Fair Isaac Corp. (FICO) is changing how it calculates credit scores

 

Related: FICO just updated its scores — here’s what you need to know

 

 

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1 hour ago, hegemony said:

The whining in the comments section of that article hurt my eyes...been a while since I had to roll them so hard.  I hate the current generation and the speed with which it runs from any manner of acceptance of responsibility. 

 

The other part that cracks me up is the whining about interest rates.  Pay the cards at the end of the month and the interest rate matters not one whit, meanwhile you have collected the rewards for the expenses you would already have been paying.

 

Claims like "financial slavery" or the idiot asserting that use of credit "works against you" clearly do NOT understand how to make the financial systems work FOR the consumer.  That "PaperBoy" idiot then goes on to claim that "FICO is not a winning score, but an "I love debt" score" which ignores that the use of credit is NOT debt.  And that was followed by "StuartYoung" who claims "Constantly borrowing money for things that you want now as so many people do, you always have the interest factor working against you. All you need to do is live within your means, pay yourself first (a regular savings plan) wait to buy those important things until you have the cash to pay for them" while AGAIN ignoring that the consumer who reaps the rewards and pays in full is paying precisely ZERO interest.  But the snake-oil disciples walk lock-step with their fellow cultists...

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On 1/24/2020 at 6:56 AM, Rogue said:

So I wonder if the negative reason code of "No installment loans" will be eliminated?

 

FICO also plans to flag consumers who sign up for personal loans, which are generally considered more risky since these are unsecured and typically do not require collateral like a car or a house.

 

We also know that NOT all personal loans are unsecured, so also wondering if FICO 10 will differentiate between secured and unsecured for scoring purposes?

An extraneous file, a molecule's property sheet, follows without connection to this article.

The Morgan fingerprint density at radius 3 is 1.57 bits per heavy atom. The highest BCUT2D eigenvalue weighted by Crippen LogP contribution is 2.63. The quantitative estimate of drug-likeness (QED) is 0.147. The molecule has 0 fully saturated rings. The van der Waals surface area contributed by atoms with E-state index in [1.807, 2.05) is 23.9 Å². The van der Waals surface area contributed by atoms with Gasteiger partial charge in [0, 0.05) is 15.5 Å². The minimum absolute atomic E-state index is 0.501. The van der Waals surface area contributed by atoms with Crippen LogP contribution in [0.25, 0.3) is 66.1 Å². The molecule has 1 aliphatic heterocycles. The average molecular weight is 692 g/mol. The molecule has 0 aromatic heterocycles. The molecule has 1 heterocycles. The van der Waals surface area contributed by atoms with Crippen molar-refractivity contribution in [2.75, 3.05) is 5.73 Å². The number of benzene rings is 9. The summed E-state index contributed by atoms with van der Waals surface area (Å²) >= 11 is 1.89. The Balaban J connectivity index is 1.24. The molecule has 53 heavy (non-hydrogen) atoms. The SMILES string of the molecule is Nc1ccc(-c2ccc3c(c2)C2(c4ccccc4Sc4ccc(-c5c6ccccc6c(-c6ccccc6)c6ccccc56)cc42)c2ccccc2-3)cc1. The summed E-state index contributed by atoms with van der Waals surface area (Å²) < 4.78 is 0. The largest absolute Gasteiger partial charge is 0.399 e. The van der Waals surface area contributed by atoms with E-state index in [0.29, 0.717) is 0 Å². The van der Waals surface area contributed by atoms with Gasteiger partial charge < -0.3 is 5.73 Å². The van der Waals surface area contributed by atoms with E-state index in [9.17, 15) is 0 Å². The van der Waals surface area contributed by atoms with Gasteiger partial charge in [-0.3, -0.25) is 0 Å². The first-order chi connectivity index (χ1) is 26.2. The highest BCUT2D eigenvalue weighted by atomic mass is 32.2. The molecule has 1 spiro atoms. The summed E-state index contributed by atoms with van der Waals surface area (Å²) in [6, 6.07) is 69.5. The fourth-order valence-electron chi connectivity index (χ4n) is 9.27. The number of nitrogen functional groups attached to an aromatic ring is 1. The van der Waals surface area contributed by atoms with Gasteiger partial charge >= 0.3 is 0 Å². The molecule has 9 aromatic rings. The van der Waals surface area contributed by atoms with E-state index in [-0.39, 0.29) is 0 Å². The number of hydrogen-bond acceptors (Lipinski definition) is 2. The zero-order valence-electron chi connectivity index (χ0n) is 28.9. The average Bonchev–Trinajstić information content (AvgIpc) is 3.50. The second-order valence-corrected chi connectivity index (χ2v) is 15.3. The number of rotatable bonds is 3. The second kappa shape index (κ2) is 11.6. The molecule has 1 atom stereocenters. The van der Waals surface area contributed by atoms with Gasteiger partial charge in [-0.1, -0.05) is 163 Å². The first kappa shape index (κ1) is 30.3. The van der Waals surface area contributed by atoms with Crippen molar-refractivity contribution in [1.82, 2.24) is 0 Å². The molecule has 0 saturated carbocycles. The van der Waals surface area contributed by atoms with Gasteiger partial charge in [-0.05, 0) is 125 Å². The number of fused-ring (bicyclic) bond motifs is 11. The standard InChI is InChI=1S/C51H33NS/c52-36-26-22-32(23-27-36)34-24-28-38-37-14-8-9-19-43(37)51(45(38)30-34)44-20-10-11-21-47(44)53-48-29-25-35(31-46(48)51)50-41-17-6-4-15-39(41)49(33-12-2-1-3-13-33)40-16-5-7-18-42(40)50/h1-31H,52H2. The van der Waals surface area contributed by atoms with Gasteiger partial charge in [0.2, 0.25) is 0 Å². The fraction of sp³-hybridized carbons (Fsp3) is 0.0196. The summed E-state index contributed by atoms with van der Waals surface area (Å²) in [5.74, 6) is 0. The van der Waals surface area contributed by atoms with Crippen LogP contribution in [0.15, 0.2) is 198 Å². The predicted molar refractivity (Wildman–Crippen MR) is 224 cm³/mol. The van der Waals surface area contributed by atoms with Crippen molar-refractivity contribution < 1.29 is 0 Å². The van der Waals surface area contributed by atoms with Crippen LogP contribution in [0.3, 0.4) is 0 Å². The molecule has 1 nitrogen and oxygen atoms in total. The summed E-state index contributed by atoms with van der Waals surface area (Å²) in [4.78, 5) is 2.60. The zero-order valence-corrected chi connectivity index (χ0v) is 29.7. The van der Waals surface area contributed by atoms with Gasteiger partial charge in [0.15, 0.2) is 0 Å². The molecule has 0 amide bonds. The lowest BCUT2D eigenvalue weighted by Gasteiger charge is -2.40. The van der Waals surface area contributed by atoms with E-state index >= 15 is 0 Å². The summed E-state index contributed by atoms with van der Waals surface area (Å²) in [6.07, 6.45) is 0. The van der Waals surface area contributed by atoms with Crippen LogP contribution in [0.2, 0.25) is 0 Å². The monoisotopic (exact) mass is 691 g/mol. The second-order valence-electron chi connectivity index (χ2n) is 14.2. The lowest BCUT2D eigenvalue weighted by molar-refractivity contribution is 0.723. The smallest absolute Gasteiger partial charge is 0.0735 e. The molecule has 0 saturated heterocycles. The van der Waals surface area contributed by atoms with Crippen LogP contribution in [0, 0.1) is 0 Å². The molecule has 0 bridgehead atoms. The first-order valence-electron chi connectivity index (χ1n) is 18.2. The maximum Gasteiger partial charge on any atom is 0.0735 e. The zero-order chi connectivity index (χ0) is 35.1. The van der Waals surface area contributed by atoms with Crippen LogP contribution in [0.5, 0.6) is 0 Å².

Meaning the SSL trick may not work for 10?  Perhaps it would help being that those are paid right down before they report...  ala NFCU.

Edited by pacemaker67

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54 minutes ago, centex said:

That "PaperBoy" idiot then goes on to claim that "FICO is not a winning score, but an "I love debt" score"

Any guesses which popular one-dimensional dimwit popularized this catchphrase?

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35 minutes ago, pacemaker67 said:
On 1/24/2020 at 4:56 AM, Rogue said:

So I wonder if the negative reason code of "No installment loans" will be eliminated?

 

FICO also plans to flag consumers who sign up for personal loans, which are generally considered more risky since these are unsecured and typically do not require collateral like a car or a house.

 

We also know that NOT all personal loans are unsecured, so also wondering if FICO 10 will differentiate between secured and unsecured for scoring purposes?

Meaning the SSL trick may not work for 10?  Perhaps it would help being that those are paid right down before they report...  ala NFCU.

Looking at my reports showing SSL activity from several years ago, they are specifically marked as secured.  That seems to be different from what the article says is targeted, though there is no way to know how accurate the article's interpretation is.  FICO's web site is also vague on the issue.

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40 minutes ago, hegemony said:

FICO10t will also make those who play the BT game pay a price.

How so?  That's (unfortunately) my favorite game...

 

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41 minutes ago, hegemony said:

FICO10t will also make those who play the BT game pay a price.

Qualify that by limiting it to those who don't meaningfully reduce total debt balances month to month, and I'll agree.

 

However, I'll suggest that those who take advantage of promo rates by transferring existing balances, and even those who take advantage of promo offers to deposit cash to checking, won't see significantly worse score impact than they do at present (provided that in intervening months, there's demonstrated repayment progress).

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10 hours ago, TheVig said:

Here's a take on it.

 

 

The Credit Gardening woman refers to him from time to time.

 

Birds of a feather...